Review: Nest, Shoreditch

Flying high on its success, the Hackney hotspot has migrated south

Much-loved neighbourhood restaurant Nest found a new perch in October this year – after a six year stint on Hackney’s Morning Lane it has flown south and migrated to a brand-new home on Old Street, in the heart of trendy Shoreditch. With the move comes a more mature and accommodating 24-seater dining space, designed with a stripped back, industrial chic aesthetic.

Nest’s focus in on exceptional seasonal British produce, and when we visit in October, the menu has a game focus. I’ve never considered myself a particular fan of game, but then I’ve never experienced it cooked well by somebody who knows what they’re doing – I’m keen to give it another go in the hands of professionals. An à la carte menu is available here at lunchtime, but we visit as the day is drawing in, for a set menu with snacks and paired wine.

Nest Shoreditch Review

The snug and atmospheric space is furnished with rustic wooden benches and small, candlelit tables, all offering a view of the open kitchen, where we can see the chefs hard at work. It really is a special setting: one that puts us in a good mood for good food – and that’s exactly what we get.

The menu, delivered to the table when we arrive, is sealed with a wax-stamp, giving us the option to keep its contents a mystery until the dishes are presented. It’s an invitation we are only too happy to accept – putting our trust in the skill of the kitchen team.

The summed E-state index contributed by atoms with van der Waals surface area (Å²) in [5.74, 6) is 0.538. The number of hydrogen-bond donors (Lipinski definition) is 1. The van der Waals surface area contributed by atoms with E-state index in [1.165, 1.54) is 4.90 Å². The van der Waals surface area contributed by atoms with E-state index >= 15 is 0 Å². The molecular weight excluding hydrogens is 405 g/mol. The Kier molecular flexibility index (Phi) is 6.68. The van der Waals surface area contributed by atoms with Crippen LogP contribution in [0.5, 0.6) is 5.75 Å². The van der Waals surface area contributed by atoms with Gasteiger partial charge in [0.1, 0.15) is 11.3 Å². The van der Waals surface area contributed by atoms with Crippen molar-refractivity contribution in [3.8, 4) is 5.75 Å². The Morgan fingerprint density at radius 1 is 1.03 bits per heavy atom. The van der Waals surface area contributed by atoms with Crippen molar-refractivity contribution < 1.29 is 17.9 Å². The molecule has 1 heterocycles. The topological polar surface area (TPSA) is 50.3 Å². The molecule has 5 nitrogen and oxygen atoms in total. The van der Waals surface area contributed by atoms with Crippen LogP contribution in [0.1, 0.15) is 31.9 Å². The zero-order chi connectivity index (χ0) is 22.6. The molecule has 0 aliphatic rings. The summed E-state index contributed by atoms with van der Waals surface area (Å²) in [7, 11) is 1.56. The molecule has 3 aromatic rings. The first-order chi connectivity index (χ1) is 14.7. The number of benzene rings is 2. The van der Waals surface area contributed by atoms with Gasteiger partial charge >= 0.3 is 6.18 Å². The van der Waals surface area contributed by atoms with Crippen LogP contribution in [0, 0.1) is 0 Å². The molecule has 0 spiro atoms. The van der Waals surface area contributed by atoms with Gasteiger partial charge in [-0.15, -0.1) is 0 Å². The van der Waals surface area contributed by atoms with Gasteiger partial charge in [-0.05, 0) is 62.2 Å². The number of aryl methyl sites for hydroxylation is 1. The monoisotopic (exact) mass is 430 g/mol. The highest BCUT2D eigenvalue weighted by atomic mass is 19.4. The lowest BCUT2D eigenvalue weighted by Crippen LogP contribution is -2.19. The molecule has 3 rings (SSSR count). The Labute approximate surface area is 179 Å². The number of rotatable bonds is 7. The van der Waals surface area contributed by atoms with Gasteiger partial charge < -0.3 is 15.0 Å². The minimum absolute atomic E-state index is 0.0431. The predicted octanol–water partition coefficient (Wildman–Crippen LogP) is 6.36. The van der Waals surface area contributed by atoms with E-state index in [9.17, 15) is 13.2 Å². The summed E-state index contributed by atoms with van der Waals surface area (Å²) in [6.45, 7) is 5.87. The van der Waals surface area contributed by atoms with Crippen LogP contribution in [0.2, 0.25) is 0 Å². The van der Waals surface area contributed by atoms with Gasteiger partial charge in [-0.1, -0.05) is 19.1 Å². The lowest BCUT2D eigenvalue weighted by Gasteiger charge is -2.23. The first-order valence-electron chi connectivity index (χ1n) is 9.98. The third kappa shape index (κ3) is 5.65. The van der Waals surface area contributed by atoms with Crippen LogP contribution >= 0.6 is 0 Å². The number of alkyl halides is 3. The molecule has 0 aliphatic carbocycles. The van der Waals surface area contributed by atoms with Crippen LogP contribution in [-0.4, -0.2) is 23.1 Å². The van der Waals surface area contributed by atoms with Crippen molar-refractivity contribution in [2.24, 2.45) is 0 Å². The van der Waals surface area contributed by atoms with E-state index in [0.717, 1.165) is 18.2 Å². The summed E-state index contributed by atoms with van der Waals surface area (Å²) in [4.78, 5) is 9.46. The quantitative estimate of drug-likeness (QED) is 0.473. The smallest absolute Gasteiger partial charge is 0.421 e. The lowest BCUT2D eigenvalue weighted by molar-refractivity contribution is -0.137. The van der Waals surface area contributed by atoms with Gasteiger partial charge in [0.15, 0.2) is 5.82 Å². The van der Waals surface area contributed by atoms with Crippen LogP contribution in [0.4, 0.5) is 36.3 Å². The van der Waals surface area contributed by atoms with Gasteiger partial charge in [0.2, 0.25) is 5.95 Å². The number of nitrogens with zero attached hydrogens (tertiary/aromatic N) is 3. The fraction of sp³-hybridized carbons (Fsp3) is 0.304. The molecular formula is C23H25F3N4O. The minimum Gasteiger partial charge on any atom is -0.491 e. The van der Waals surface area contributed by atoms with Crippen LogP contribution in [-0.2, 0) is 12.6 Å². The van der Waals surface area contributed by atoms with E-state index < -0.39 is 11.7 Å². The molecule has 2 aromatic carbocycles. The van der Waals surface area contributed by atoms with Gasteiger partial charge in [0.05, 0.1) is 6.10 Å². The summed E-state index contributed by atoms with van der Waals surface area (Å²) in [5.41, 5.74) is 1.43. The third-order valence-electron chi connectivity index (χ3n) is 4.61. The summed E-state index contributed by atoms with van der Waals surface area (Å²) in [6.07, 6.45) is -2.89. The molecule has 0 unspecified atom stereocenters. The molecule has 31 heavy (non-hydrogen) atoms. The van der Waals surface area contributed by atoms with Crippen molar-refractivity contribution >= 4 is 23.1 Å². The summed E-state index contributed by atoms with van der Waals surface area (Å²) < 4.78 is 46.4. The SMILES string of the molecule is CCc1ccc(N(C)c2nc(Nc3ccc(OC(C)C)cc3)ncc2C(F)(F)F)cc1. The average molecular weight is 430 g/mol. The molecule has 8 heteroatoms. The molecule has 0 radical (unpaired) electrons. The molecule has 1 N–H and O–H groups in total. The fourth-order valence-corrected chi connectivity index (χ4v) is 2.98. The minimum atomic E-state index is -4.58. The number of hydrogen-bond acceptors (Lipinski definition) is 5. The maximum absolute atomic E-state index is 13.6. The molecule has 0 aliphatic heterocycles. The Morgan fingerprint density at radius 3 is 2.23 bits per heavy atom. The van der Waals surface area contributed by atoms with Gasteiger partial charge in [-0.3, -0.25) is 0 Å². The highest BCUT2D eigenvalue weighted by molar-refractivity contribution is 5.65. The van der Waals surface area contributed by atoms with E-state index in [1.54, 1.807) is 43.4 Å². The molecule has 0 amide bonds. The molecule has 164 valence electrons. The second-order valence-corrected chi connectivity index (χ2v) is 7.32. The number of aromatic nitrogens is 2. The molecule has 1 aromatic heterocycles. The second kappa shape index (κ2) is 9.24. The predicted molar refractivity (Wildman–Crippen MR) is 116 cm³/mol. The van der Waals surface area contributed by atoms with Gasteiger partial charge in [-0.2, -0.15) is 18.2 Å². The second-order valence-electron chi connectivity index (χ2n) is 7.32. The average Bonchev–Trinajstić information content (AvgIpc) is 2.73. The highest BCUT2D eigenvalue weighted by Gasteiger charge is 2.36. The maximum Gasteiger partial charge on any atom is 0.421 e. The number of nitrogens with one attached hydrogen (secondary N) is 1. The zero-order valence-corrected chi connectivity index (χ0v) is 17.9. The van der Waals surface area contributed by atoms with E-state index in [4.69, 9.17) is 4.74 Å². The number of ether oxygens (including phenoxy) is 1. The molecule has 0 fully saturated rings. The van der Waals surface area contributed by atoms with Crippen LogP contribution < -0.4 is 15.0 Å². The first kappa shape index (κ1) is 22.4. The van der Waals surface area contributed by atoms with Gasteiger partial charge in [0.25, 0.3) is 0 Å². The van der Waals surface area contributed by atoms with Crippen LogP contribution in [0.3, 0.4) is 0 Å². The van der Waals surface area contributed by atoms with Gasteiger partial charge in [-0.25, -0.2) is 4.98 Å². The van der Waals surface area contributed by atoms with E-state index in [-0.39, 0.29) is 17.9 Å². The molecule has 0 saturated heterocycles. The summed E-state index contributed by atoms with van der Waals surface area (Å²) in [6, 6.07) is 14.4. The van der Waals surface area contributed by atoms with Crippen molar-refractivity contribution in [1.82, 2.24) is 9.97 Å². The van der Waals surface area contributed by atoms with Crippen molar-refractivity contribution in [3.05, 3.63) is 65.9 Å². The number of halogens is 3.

Nest Shoreditch Review Grouse Tea Grouse Tea at Nest

Co-founders Luke Wasserman, Toby Neill and Johnnie Crowe are passionate about the sourcing of their ingredients, with menus driven by the seasons. Working together with the best local suppliers and small-scale farmers – think Alternative Meats, Shrub Provisions and Keltic Seafare – they ensure that only the best available ingredients are used. With an ethical, sustainable, and quality approach, Nest is actively lowering its carbon footprint whilst showcasing the UK’s very best farm-to-plate cooking.

From small plates to larger dishes, each of our nine courses is served with passion and knowledge. To whet the appetite we tuck into homemade soda bread served with smoky and salty cultured butter. Dishes like the game liver parfait bomb and mixed game bird faggot (comprising partridge, mallard and grouse), showcase the team’s ‘use all’ approach to cooking, which is elegant, inventive, and full of flavour. It’s not all meat, though, you’ll find the menu sprinkled with lighter detours such as the meltin- the-mouth three-day dried trout, cooked skin side down to create delicate fish crackling – it is a deliciously palate cleansing dish. Particular mention goes to the unique and genius grouse tea, poured from a glass teapot; the ultimate way to warm the cockles.

A short but specialist wine pairing has been curated by an expert sommelier who has worked exclusively with small, low-intervention wineries from Austria. He clearly knows what he is doing – we turn our noses up at one suggestion, but when paired with barbecued Yorkshire grouse, accompanied by last of the season sweetcorn and a dashing of delicious raspberry-infused jus, it is smooth and sublime. We finish off with Ashcombe cheese, named for the striking horizontal line of wood ash running through its centre, and homemade Bakewell tart with a exquisitely light and moreish raspberry doughnut.

If there’s one thing I’ll remember our wonderful evening at Nest for – beyond the expertly chosen wines and euphoric dishes – it’s the staff, who are in equal parts personable, attentive, and knowledgeable.

After our meal, I roll out onto the streets of London on the crest of a particularly acute postdinner high – singing the praises of everything from the edibles to the atmosphere. With an ever-evolving menu that divides the year into different seasons, I will need no excuse to book a return visit.